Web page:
Madagascar Hissing Cockroach

Madagascar, an island off the coast of Africa, is home to several species of cockroach. They are unique among insects because they make a hissing sound. Most insects, like crickets, make noise by scraping parts of their body together. However, these roaches squeeze air through special vents in their body to make the hissing sound.

There are actually several species of Madagascar hissing cockroaches. The one that most breeders raise is Gromphadorhina portentosa. It is also called the hissing roach and the hisser. This is a very large cockroach. Adults can reach almost 3″ in length.

In this species, it is easy to tell the males from the females at a glance. The males have thick antennae and horns beside the head. The female’s antennae are smooth and there are “bumps” instead of horns.

Some of the other species include the dwarf Madagascar hissing cockroach, Elliptorhina chopardi. This roach can reach almost 2″ in length. The V-horn hissing cockroach, Elliptorhina laevigata, can be almost 3″ in length.

In their natural habitat, these roaches live on the forest floor in rotting logs and under piles of leaves. They make the hissing sound when they are startled. This may be used as a defense against predators. The males also hiss when they compete for females and during the courting process.

In the wild, these Madagascar hissing cockroaches are considered beneficial. They recycle decaying plant material. They also eat fruits that fall from the trees. They are very popular with people who raise cockroaches. In captivity they eat pet food, fruits, and vegetables.

The female roach produces eggs that she keeps inside her body until they have hatched. The tiny nymphs emerge alive. The female roach stays with the nymphs for some time after they emerge. At first, the nymphs feed on the droppings of the adult. As they develop, they forage for themselves and find their own food.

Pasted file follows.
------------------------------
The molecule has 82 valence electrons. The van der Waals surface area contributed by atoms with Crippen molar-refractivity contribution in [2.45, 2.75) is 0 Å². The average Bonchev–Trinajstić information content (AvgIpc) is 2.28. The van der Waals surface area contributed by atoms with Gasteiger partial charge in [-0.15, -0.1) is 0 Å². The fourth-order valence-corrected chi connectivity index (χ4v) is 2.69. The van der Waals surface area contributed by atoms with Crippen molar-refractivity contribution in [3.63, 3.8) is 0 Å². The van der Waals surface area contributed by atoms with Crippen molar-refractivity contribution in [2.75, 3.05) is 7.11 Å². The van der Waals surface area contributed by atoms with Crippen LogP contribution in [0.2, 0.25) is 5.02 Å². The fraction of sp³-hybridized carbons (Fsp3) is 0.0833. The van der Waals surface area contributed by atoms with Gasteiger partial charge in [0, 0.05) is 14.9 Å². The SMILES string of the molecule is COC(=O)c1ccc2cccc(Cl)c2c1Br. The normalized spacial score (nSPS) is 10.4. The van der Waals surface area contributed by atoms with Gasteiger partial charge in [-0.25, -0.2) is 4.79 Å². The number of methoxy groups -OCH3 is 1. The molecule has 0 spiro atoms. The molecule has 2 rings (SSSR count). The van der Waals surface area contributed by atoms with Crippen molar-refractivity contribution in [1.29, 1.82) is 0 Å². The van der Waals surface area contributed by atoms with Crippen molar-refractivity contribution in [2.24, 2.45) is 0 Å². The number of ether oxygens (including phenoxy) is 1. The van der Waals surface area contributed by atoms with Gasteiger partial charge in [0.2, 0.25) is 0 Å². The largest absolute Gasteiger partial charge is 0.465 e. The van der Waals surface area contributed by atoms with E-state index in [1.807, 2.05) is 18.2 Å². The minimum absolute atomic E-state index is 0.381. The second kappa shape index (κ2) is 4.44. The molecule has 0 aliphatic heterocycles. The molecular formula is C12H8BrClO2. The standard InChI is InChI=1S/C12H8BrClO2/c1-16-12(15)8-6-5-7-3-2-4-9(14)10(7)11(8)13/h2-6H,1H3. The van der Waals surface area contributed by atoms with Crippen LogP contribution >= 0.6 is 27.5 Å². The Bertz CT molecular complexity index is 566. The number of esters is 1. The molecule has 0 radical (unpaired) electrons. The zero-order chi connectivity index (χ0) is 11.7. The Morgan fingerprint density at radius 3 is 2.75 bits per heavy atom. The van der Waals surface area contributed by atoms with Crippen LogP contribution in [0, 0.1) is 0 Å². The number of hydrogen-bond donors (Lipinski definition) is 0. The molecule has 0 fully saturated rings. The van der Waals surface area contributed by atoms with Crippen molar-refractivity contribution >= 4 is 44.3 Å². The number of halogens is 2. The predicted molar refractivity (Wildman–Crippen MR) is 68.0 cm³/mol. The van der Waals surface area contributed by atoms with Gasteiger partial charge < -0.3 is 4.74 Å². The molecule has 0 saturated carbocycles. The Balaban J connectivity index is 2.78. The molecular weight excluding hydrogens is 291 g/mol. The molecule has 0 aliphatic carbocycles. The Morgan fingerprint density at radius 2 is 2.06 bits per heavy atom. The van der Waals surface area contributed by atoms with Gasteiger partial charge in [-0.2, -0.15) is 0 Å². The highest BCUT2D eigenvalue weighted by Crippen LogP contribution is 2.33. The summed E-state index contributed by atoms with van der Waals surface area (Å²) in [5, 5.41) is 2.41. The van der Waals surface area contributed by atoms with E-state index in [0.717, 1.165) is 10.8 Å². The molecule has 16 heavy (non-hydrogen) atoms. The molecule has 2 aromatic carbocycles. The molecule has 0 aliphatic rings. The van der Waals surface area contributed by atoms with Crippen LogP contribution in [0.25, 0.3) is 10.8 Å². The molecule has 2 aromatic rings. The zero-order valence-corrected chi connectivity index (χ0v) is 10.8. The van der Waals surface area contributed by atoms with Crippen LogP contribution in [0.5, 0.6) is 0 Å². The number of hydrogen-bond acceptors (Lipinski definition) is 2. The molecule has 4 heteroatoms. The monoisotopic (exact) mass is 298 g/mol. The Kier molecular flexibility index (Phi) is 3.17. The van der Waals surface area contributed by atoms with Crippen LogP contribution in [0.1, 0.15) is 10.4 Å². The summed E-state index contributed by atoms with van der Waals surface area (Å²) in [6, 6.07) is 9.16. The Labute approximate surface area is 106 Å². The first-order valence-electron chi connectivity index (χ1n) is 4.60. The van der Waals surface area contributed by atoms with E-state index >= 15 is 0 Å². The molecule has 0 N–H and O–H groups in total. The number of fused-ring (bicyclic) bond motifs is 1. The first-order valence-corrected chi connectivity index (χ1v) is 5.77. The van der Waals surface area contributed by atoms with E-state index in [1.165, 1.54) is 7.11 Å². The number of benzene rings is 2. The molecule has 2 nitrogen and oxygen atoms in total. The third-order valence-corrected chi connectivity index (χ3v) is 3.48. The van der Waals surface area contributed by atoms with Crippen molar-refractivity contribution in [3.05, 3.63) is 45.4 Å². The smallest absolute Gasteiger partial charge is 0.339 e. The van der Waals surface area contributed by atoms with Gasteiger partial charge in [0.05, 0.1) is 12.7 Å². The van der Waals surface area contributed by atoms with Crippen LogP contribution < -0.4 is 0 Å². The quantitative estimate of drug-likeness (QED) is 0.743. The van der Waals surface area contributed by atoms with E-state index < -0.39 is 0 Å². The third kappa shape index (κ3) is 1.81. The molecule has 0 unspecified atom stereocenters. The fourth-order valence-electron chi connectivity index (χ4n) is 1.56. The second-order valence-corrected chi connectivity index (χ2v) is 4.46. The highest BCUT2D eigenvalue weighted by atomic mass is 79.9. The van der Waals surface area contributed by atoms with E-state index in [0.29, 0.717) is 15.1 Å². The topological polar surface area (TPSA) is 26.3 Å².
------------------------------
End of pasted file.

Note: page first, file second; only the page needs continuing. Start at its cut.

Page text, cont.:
The female hissing cockroach produces eggs and then keeps them inside a special sac inside her body. The eggs stay inside the female until they hatch. The tiny nymphs emerge alive. Scientists use the word ovoviviparous to describe this process. Depending on the species, a female hissing cockroach can produce as many as 60 nymphs in a single batch.

Male hissing cockroaches have thick antennae and horns that project from the pronotum behind their heads. They use the horns in combat with other males. The horns make the males easy to identify. Neither males nor females have wings, so they cannot fly.

There are several species of hissing cockroaches. The one that is most common with people who raise cockroaches is Gromphadorhina portentosa. It is commonly called the Madagascar hissing cockroach. Adults of this species can reach 3″ in length.

Other species include the dwarf Madagascar hissing cockroach, Elliptorhina chopardi, and the V-horn hissing cockroach, E. laevigata. These cockroaches are similar to the G. portentosa, but they are not as well known.

Scientists think that in their natural habitat, these hissing cockroaches live on the forest floor and eat fruit that has dropped to the ground. They are very popular with people who raise cockroaches. In captivity they usually eat dry pet food, fruits, and vegetables.

Breeders caution that although these roaches cannot fly, they can climb smooth surfaces. They suggest putting a thin layer of petroleum jelly at the top of the container to keep the hissing cockroaches from climbing out and escaping.

Although these roaches cannot fly, they are excellent climbers. They can easily climb smooth vertical surfaces. People who raise them suggest applying some petroleum jelly at the top of the container to keep them from escaping.